Caroline Glick wrote that the sky is falling, as usual. She always writes that the sky is falling. She has her following among people who have not noticed that the sky doesn't fall despite Caroline Glick or maybe they don't care that it isn't really falling. It lends drama to their lives if they believe the sky is falling. This week she outdid herself in "The abandonment of the Jews". An Iranian bomb could spell disaster for every country in the Middle East including Iran, as well as for the US. Oil at a thousand dollars a barrel, Saudis subjected to Shi'a hegemony, mushroom clouds over Riyadh and Cairo. But Caroline takes it personally, it is about the Jews. As the Titanic was going down, a female ancestor of Caroline was heard complaining, "This is the vacation you promised me Harvey? I know you're doing this to get even." Glick tells us that the NIE report is no less than a plot against Israel by Bush himself. This same surmise is offered byDebkafiles, a dependable source of disinformation. Debkafiles' tale is based on the ranting of Jihad el Khazen, known for his "Protocols of the Elders of Neocon," El Khazen concocted a fantastic tale in which the US has cut a deal with Iran, and Debkafiles fleshed it out. It could be happen, after all, but not based on the information offered by Debkafiles. One of their "insights" was that in return for US flexibility, the Hezbulla was now going to allow Michel Suleiman to become President of Lebanon. The only problem with that scoop was that Hezbullah was never opposed to the presidency of Suleiman. It was the March 14 movement that was opposed, and they removed their opposition. In any case, it turns out that Lebanese are as deadlocked as ever.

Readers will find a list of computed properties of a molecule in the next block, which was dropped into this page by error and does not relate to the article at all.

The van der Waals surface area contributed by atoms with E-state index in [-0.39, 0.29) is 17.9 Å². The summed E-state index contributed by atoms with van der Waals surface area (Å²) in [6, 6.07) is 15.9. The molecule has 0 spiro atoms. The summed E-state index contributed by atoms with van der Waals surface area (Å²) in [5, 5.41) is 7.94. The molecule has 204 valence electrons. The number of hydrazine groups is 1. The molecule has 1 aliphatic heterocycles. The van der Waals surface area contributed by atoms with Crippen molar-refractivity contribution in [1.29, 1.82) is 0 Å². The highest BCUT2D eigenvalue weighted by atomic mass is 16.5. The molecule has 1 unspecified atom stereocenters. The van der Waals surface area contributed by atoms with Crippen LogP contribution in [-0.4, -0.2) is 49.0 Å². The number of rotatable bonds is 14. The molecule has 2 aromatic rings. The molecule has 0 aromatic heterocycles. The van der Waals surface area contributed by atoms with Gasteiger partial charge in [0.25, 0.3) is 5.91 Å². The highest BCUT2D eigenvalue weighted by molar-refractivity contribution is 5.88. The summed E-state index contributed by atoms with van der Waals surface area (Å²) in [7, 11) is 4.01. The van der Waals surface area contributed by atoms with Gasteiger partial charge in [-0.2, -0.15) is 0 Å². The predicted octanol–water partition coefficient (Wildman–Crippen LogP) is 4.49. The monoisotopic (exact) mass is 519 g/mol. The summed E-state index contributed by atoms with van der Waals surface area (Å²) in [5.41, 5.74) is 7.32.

Meanwhile, back on planet Earth, US administration officials were working overtime to undo the damage of the report, to shore up support for Israel, and to present a resolute front versus Iran. Secretary of Defense Gates told Arabs and others at a conference in Bahrain: